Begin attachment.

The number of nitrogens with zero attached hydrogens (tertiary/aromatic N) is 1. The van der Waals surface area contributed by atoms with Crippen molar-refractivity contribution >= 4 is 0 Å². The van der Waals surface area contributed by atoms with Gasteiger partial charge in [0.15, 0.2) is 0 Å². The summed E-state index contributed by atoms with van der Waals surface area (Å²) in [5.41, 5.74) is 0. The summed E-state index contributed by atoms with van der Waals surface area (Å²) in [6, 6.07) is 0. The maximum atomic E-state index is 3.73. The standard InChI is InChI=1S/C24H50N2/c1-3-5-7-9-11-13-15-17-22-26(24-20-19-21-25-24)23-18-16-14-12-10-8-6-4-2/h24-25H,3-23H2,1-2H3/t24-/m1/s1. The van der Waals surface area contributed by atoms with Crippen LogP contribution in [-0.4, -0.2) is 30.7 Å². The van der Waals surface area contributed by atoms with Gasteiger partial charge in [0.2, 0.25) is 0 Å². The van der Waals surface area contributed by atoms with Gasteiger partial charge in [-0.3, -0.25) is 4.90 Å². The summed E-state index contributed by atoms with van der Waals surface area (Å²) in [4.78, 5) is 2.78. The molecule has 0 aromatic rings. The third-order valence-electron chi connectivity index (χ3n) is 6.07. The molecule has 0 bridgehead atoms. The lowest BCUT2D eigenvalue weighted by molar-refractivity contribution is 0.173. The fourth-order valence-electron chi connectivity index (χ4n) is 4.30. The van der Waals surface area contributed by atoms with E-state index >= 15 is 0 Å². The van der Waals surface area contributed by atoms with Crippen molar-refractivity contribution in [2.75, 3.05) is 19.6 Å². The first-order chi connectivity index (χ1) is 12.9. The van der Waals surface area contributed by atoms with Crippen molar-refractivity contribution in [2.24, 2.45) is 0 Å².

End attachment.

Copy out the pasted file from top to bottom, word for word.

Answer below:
The number of nitrogens with zero attached hydrogens (tertiary/aromatic N) is 1. The van der Waals surface area contributed by atoms with Crippen molar-refractivity contribution >= 4 is 0 Å². The van der Waals surface area contributed by atoms with Gasteiger partial charge in [0.15, 0.2) is 0 Å². The summed E-state index contributed by atoms with van der Waals surface area (Å²) in [5.41, 5.74) is 0. The summed E-state index contributed by atoms with van der Waals surface area (Å²) in [6, 6.07) is 0. The maximum atomic E-state index is 3.73. The standard InChI is InChI=1S/C24H50N2/c1-3-5-7-9-11-13-15-17-22-26(24-20-19-21-25-24)23-18-16-14-12-10-8-6-4-2/h24-25H,3-23H2,1-2H3/t24-/m1/s1. The van der Waals surface area contributed by atoms with Crippen LogP contribution in [-0.4, -0.2) is 30.7 Å². The van der Waals surface area contributed by atoms with Gasteiger partial charge in [0.2, 0.25) is 0 Å². The van der Waals surface area contributed by atoms with Gasteiger partial charge in [-0.3, -0.25) is 4.90 Å². The summed E-state index contributed by atoms with van der Waals surface area (Å²) in [4.78, 5) is 2.78. The molecule has 0 aromatic rings. The third-order valence-electron chi connectivity index (χ3n) is 6.07. The molecule has 0 bridgehead atoms. The lowest BCUT2D eigenvalue weighted by molar-refractivity contribution is 0.173. The fourth-order valence-electron chi connectivity index (χ4n) is 4.30. The van der Waals surface area contributed by atoms with E-state index >= 15 is 0 Å². The van der Waals surface area contributed by atoms with Crippen molar-refractivity contribution in [2.75, 3.05) is 19.6 Å². The first-order chi connectivity index (χ1) is 12.9. The van der Waals surface area contributed by atoms with Crippen molar-refractivity contribution in [2.24, 2.45) is 0 Å².